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Where are the bike lanes in New York?

We’ve entered the season of recreational biking so here at RentHop we thought we’d make a guide for all you pedal pushers out there. We’ve been wondering what the best neighborhoods are for biking. We looked at Citi Bike data and the Department of Transportation’s data to analyze the best neighborhoods with regards to Citi Bike docks, number of bikes per 1000 people, and bike-able areas (bike-able areas are both bike lanes and bike paths).

But first, a little history. The very first bike lane was built on Ocean Parkway in 1894. By 2015, New York City reached over 1,000 miles of bike lanes in the city and half of those were built between 2007 and 2015. Citi Bike began in May 2013 with 332 stations in Manhattan, all south of 59th Street, and in Brooklyn north of Atlantic avenue and west of Nostrand, with bikes totaling to 6,000. For summer of 2016, the Citi Bike program has expanded to through Brooklyn and parts of Queens. In 2015, there were over 10 million Citi BIke rides in the city. Unsurprisingly, ridership drops in the colder winter months and rises dramatically in spring and summer.

So which neighborhood wins in its borough?

With its dense crowds, strong smells, and busy street vendors, Chinatown in Manhattan might not seem like it would win first place for bicycling, but it has. The neighborhood itself is small compared to many we’ll be talking about, but at 0.52 square miles, it encompasses 7 miles of bike-able area. After we normalized the data for square miles of the neighborhood, Chinatown had 13.5 bike-able lanes or paths per square mile, making it the most populous bike-able neighborhood in New York City.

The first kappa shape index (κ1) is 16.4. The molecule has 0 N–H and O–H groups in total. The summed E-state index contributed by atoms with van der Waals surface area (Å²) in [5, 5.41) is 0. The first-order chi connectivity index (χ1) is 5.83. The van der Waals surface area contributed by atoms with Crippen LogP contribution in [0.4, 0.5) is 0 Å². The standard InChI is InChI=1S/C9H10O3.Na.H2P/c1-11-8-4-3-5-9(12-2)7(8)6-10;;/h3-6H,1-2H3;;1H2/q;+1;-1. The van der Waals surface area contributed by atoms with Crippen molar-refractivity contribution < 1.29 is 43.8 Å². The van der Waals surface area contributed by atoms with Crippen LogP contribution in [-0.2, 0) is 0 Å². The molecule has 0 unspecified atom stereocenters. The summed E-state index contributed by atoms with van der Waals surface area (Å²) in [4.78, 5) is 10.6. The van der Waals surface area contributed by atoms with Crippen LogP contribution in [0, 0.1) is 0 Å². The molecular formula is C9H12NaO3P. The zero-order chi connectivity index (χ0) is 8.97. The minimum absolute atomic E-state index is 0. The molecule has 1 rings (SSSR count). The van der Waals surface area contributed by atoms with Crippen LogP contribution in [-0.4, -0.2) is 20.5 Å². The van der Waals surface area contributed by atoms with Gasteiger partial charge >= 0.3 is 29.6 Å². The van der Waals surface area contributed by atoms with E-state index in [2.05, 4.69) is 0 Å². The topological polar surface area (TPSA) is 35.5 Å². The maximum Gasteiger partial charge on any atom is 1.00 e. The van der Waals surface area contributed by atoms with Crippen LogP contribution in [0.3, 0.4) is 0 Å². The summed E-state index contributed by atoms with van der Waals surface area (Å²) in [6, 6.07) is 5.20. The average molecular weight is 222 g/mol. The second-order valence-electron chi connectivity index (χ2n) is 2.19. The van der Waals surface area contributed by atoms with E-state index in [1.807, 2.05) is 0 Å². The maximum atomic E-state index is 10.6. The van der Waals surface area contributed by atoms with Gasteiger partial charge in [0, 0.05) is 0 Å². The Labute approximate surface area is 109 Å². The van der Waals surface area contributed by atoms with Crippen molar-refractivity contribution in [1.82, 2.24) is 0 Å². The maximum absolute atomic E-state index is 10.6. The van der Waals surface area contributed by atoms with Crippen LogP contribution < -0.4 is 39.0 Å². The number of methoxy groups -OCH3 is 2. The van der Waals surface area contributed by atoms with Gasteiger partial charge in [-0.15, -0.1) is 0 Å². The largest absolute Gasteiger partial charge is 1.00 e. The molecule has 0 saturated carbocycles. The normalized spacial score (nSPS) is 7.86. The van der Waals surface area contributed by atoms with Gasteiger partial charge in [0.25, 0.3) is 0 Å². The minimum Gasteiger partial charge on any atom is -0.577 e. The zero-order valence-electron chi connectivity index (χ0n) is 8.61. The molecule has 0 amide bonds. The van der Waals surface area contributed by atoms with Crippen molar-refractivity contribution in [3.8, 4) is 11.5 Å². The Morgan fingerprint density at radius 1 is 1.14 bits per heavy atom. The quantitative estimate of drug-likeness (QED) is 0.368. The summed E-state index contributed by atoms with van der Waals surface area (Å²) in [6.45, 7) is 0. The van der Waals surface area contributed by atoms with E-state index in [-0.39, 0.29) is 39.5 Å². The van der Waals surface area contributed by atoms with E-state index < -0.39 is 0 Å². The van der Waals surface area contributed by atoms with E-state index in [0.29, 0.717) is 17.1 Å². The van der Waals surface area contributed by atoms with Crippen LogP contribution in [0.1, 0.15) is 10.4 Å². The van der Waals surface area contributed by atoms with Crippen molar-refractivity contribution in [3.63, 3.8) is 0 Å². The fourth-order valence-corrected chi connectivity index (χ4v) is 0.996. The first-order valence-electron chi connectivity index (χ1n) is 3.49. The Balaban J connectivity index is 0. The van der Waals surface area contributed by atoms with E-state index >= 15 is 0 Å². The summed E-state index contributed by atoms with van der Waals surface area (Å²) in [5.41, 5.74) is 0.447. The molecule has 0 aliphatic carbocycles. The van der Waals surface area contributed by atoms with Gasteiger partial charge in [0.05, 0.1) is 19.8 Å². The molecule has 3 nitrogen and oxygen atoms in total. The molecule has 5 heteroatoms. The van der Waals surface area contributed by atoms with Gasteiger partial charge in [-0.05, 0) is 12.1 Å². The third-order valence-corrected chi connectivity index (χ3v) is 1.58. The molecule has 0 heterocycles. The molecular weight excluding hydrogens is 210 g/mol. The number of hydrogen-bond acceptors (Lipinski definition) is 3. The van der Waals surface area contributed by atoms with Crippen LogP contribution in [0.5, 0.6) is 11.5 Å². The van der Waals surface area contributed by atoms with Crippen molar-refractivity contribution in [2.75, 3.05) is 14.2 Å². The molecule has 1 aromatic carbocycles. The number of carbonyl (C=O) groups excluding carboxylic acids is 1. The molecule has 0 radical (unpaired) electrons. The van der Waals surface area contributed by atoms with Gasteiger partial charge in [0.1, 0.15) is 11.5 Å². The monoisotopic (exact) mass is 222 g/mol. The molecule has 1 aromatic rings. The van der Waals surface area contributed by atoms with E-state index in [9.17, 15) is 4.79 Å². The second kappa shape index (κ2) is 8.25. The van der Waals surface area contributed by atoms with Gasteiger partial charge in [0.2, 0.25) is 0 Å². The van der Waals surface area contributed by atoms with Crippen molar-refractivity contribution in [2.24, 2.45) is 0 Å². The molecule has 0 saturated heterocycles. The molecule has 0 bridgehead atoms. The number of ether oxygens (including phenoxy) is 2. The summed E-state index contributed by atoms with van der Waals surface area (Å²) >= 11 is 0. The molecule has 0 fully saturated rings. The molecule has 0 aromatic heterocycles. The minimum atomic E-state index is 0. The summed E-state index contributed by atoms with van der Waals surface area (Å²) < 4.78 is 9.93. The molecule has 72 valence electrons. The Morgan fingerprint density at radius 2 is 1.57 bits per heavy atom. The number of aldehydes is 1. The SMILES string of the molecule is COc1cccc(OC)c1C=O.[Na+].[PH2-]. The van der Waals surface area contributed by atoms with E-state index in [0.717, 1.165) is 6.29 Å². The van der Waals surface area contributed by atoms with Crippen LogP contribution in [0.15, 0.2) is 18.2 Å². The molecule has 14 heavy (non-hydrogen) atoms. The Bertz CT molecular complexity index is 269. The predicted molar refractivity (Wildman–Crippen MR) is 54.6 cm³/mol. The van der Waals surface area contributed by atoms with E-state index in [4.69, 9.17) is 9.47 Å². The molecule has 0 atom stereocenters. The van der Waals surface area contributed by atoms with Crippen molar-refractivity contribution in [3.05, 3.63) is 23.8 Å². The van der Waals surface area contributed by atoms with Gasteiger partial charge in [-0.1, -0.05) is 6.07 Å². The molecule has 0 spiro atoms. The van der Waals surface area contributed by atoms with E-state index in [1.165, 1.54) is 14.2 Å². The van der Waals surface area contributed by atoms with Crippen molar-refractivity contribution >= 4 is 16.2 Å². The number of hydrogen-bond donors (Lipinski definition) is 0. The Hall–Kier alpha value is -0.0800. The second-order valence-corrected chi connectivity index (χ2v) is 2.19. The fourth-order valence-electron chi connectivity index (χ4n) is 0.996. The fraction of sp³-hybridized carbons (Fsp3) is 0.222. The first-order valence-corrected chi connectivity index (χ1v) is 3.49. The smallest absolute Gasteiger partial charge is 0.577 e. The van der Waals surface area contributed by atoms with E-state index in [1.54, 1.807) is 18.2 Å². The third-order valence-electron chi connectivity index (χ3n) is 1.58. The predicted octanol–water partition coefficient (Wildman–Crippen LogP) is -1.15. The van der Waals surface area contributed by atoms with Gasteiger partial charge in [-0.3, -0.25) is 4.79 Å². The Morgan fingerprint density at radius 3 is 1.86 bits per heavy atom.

And perhaps not surprisingly, Midtown wins for most Citi Bikes. There are 30 Citi Bike stations in midtown with 1,371 bikes, leaving 48 bikes per 1000 people in the neighborhood.

In Brooklyn, Fort Greene wins for both most bike-able areas and most Citi Bikes. It has 10.5 miles per square mile and 18 Citi Bike stations with 540 bikes, which makes 19 bikes per 1000 people in the neighborhood.

Long Island City takes the cake in Queens — Hunter’s point has almost 5 bikes per 1000 people from 11 stations and 312 bikes, and LIC has 6 miles per square mile of bike-able area.

The Bronx and Staten Island have yet to see Citi Bike, though Jersey City has joined in the ranks. West Concourse in the Bronx has 8.4 miles per square mile of bike-able area and New Dorp – Midland Beach on Staten Island has 3 miles per square mile.

We’ve created a map that visualizes the density of bikeable area per square mile in NYC:

bike lanes

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